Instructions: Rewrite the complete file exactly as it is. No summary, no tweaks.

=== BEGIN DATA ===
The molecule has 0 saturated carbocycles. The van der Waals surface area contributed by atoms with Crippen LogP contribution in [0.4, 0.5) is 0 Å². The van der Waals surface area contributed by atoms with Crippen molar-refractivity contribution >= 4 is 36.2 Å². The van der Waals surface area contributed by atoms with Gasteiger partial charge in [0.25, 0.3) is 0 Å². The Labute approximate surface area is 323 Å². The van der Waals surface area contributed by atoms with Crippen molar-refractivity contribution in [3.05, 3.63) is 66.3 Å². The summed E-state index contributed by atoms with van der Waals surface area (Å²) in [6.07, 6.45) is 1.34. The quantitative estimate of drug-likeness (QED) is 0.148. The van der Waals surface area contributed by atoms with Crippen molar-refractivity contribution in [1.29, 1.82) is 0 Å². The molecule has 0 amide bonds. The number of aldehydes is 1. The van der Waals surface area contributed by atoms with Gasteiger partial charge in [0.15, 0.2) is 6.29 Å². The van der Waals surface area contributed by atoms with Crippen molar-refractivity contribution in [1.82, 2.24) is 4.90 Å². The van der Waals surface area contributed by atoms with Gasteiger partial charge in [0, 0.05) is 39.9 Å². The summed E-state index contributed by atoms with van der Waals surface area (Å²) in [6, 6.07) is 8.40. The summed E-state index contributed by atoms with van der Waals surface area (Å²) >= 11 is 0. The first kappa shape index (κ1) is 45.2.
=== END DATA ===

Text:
The molecule has 0 saturated carbocycles. The van der Waals surface area contributed by atoms with Crippen LogP contribution in [0.4, 0.5) is 0 Å². The van der Waals surface area contributed by atoms with Crippen molar-refractivity contribution >= 4 is 36.2 Å². The van der Waals surface area contributed by atoms with Gasteiger partial charge in [0.25, 0.3) is 0 Å². The Labute approximate surface area is 323 Å². The van der Waals surface area contributed by atoms with Crippen molar-refractivity contribution in [3.05, 3.63) is 66.3 Å². The summed E-state index contributed by atoms with van der Waals surface area (Å²) in [6.07, 6.45) is 1.34. The quantitative estimate of drug-likeness (QED) is 0.148. The van der Waals surface area contributed by atoms with Crippen molar-refractivity contribution in [1.29, 1.82) is 0 Å². The molecule has 0 amide bonds. The number of aldehydes is 1. The van der Waals surface area contributed by atoms with Gasteiger partial charge in [0.15, 0.2) is 6.29 Å². The van der Waals surface area contributed by atoms with Crippen molar-refractivity contribution in [1.82, 2.24) is 4.90 Å². The van der Waals surface area contributed by atoms with Gasteiger partial charge in [0, 0.05) is 39.9 Å². The summed E-state index contributed by atoms with van der Waals surface area (Å²) in [6, 6.07) is 8.40. The summed E-state index contributed by atoms with van der Waals surface area (Å²) >= 11 is 0. The first kappa shape index (κ1) is 45.2.